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The Results Are In For Novavax's Vaccine And They Are Impressive


A highly anticipated study of a COVID-19 vaccine has finally produced results. And the results are really, really good. The vaccine is made by the Maryland biotech company Novavax. And the study found that the vaccine was 100% effective against the original strain of the coronavirus and 93% effective against some of the more worrisome strains. Joining us now to discuss the latest results is NPR science correspondent Joe Palca. Good morning, Joe.

JOE PALCA, BYLINE: Morning, Sarah.

MCCAMMON: So 100% effective, that sounds pretty good - 93% against variants, not bad either.

PALCA: (Laughter) Yep. Yep.

MCCAMMON: What is different about this Novavax vaccine?

PALCA: Well, the vaccines all work by showing the immune system that looks like a virus but really isn't. And that something is called the spike protein. Now, in the case of the mRNA vaccines made by Moderna and Pfizer-BioNTech and the Johnson & Johnson vaccine, the genetic instructions for making that protein are sent into the body. And the body makes the protein. And then the immune cells say, oh, look; I've got to do something. That's the spike protein, looks like a virus. In this case, the Novavax vaccine sends the protein directly into the body, no assembly necessary. It gives it exactly the thing that looks like a virus but really isn't. And it's a technology that's been known for some decades now. And it's used for things like the hepatitis B vaccine and the pertussis - whooping cough vaccine. But, yeah, the results were pretty spectacular. I spoke with Novavax president for research and development Gregory Glenn about them. And here's what he said when I asked him how he felt about the results.

GREGORY GLENN: Well, great. I mean, it's good, exceeding my wildest dreams.

PALCA: Now, the study that we're talking about here enrolled 29,960 participants across 119 sites in the U.S. - the United States - and Mexico. And it was - two-thirds of the people got the vaccine. One-third just got a placebo. And they were counting cases from January through April. That's when they offered everybody in the study the vaccine. But according to - here's what Gregory Glenn said about the results again.

GLENN: We had no cases of moderate or severe disease. The only breakthrough cases we had with the vaccine were mild, so 100% protection against moderate and severe disease.

MCCAMMON: Joe, you talk about the effectiveness of this vaccine. What about safety? Does it compare in terms of safety to the other vaccines?

PALCA: Oh, yeah. Well, you know, all these vaccines have some results. You know, when you get the shot, you get a sore arm. You might get headache or chills. According to Gregory Glenn, a lot of the patients in - or a lot of the volunteers in this study, they didn't even know which they were getting, the vaccine or the placebo, which is a statement about how small the side effects were. And they didn't see any of the worrisome side effects you might have heard of about, you know, myocarditis or immune response, something strange. Those may turn up, actually, as the vaccine gets used more. But from this efficacy study and safety study, they've seen no signals that are worrisome.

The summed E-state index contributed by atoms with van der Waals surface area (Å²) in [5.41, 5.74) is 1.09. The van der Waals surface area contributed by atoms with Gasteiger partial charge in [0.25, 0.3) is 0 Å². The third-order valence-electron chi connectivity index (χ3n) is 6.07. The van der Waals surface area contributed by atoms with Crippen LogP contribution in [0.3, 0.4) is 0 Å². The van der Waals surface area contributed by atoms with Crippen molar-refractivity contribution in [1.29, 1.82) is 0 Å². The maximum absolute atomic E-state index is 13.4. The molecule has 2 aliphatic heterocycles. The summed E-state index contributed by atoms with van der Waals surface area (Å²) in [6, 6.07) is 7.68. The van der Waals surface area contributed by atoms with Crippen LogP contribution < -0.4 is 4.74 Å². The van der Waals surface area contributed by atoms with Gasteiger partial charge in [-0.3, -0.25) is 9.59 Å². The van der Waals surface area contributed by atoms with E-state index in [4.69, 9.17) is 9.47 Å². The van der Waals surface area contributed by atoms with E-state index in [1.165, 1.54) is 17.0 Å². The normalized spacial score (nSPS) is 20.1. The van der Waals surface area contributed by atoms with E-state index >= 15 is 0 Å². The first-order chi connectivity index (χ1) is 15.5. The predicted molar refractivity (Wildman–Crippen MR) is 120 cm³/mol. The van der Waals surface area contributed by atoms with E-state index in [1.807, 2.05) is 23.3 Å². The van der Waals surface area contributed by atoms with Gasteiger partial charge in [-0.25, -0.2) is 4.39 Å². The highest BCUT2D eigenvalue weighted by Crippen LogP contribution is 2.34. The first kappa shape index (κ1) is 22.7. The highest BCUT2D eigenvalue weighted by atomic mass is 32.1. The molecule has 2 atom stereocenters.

MCCAMMON: So lots of good news here. Of course, there are already three vaccines available in the U.S. Why, Joe, have people been eager to see how this Novavax vaccine would perform?

PALCA: Well, as I say, it works differently than the others. And some people may find it easier to tolerate. So it has some properties that are attractive and should make it a useful addition to the ones that are out there.

MCCAMMON: Now that the results are in, what does that mean? Will people be able to get this vaccine soon?

PALCA: Well, no. There's still a regulatory process to go through. But they are hoping to start that early, as early as next month. And they'll be asking for regulatory approval around the world.

MCCAMMON: And quickly, how much is the company prepared to provide?

PALCA: A hundred million doses a month to start with, more coming later.

MCCAMMON: That's NPR's Joe Palca. Thanks, Joe.

PALCA: You're welcome. Transcript provided by NPR, Copyright NPR.

Joe Palca is a science correspondent for NPR. Since joining NPR in 1992, Palca has covered a range of science topics — everything from biomedical research to astronomy. He is currently focused on the eponymous series, "Joe's Big Idea." Stories in the series explore the minds and motivations of scientists and inventors. Palca is also the founder of NPR Scicommers – A science communication collective.